· If you end up speaking with such parties, use these talking points to educate them about the scarcity of legal campsites for equestrian use and what happens when parties without stock occupy equestrian campsites.
About the American Horse Council
As the national association representing all segments of the horse industry in Washington, D.C., the American Horse Council works daily to represent equine interests and opportunities. Organized in 1969, the AHC promotes and protects the industry by communicating with Congress, federal agencies, the media and the industry on behalf of all horse related interests each and every day. The AHC is member supported by individuals and organizations representing virtually every facet of the horse world from owners, breeders, veterinarians, farriers, breed registries and horsemen’s associations to horse shows, race tracks, rodeos, commercial suppliers and state horse councils. Learn more at www.horsecouncil.org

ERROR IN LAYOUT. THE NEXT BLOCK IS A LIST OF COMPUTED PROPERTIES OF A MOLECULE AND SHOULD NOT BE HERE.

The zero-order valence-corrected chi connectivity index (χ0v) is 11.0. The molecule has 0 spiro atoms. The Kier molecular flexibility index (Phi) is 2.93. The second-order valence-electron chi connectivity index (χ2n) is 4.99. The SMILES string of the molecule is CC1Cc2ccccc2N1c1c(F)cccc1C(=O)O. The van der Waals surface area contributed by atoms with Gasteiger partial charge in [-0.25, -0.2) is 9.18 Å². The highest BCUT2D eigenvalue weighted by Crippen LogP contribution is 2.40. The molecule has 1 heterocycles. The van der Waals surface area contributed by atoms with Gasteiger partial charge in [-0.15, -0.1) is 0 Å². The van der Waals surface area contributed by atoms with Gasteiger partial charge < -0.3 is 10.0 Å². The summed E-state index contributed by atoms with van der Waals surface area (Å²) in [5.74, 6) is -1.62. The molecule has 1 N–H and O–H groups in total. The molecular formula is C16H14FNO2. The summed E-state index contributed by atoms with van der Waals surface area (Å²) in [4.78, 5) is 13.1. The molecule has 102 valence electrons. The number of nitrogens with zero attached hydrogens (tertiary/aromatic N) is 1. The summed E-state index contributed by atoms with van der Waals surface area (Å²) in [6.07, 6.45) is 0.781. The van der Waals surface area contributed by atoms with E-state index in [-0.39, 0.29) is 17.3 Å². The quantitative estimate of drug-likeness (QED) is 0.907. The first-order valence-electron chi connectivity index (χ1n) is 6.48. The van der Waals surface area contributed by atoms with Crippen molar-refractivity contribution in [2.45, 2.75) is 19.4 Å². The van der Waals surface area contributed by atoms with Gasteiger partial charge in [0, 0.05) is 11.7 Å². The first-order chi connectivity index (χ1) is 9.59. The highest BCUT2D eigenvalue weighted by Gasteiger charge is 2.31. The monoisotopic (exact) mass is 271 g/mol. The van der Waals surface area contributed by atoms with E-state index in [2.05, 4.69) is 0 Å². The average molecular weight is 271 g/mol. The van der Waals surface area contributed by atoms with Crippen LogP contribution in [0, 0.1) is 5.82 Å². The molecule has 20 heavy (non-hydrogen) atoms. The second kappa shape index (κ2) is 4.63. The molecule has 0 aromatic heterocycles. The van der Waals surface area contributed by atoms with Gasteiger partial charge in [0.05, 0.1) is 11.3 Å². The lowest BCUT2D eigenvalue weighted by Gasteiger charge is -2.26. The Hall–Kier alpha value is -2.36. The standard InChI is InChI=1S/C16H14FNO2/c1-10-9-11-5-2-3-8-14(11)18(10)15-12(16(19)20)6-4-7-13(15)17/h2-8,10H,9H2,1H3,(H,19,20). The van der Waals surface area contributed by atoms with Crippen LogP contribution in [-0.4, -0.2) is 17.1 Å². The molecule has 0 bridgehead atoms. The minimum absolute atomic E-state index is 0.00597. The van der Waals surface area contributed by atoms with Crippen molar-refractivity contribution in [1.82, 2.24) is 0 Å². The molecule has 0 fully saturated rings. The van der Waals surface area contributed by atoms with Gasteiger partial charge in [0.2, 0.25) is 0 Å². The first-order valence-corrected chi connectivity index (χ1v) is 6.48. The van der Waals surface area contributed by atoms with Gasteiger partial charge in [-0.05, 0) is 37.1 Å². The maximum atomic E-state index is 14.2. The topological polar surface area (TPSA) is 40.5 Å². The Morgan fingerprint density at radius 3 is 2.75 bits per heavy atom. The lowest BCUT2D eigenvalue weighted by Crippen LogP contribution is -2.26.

Monday, March 07, 2022
March 7, 2022
Columbus, OH — Shotgun Rider, a.k.a. Owyhee Shotgun Rider in endurance circles, is the third repeat High Mileage Standardbred since the USTA started recognizing the award in 2011. Merri Melde, Shotgun Rider’s partner and owner, was recognized this past weekend at the American Endurance Ride Conference convention at the Nugget Casino Resort in Sparks, Nevada.
“The only changes (since we won the last award) is that I own him now!” exclaimed Melde. “Stephanie (Teeter, his previous owner) quit endurance and horses and generously gave him to me in April…he’s actually the first endurance horse I’ve owned.”
Merri first started riding in 1998 and became involved competitively in endurance in 1999. According to AERC records, she has logged 9,040 miles in 200 rides, with an additional 360 LD (limited distance) miles.
“What I love about Endurance is the time you put into getting your horse fit and competing,” said Melde. “You can form a real partnership over hundreds or thousands of miles, and Standardbreds seem to really enjoy having a person. Standardbreds who raced have a great foundation under them and have been exposed to a lot so they can be quite steady and trustworthy.”